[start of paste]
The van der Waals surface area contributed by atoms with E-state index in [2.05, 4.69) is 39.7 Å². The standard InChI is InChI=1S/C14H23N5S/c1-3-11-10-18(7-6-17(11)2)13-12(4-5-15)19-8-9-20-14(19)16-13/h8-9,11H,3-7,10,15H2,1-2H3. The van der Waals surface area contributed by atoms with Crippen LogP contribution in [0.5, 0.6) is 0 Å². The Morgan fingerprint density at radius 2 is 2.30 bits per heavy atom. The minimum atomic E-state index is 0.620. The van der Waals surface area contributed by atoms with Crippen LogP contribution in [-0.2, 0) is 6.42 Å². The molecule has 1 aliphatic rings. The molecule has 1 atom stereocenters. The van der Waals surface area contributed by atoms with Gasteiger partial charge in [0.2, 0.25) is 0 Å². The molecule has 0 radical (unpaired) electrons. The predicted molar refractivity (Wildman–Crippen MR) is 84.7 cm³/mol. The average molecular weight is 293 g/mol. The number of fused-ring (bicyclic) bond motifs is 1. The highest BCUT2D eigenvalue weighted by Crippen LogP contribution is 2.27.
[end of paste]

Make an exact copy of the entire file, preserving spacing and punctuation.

The van der Waals surface area contributed by atoms with E-state index in [2.05, 4.69) is 39.7 Å². The standard InChI is InChI=1S/C14H23N5S/c1-3-11-10-18(7-6-17(11)2)13-12(4-5-15)19-8-9-20-14(19)16-13/h8-9,11H,3-7,10,15H2,1-2H3. The van der Waals surface area contributed by atoms with Crippen LogP contribution in [0.5, 0.6) is 0 Å². The Morgan fingerprint density at radius 2 is 2.30 bits per heavy atom. The minimum atomic E-state index is 0.620. The van der Waals surface area contributed by atoms with Crippen LogP contribution in [-0.2, 0) is 6.42 Å². The molecule has 1 aliphatic rings. The molecule has 1 atom stereocenters. The van der Waals surface area contributed by atoms with Gasteiger partial charge in [0.2, 0.25) is 0 Å². The molecule has 0 radical (unpaired) electrons. The predicted molar refractivity (Wildman–Crippen MR) is 84.7 cm³/mol. The average molecular weight is 293 g/mol. The number of fused-ring (bicyclic) bond motifs is 1. The highest BCUT2D eigenvalue weighted by Crippen LogP contribution is 2.27.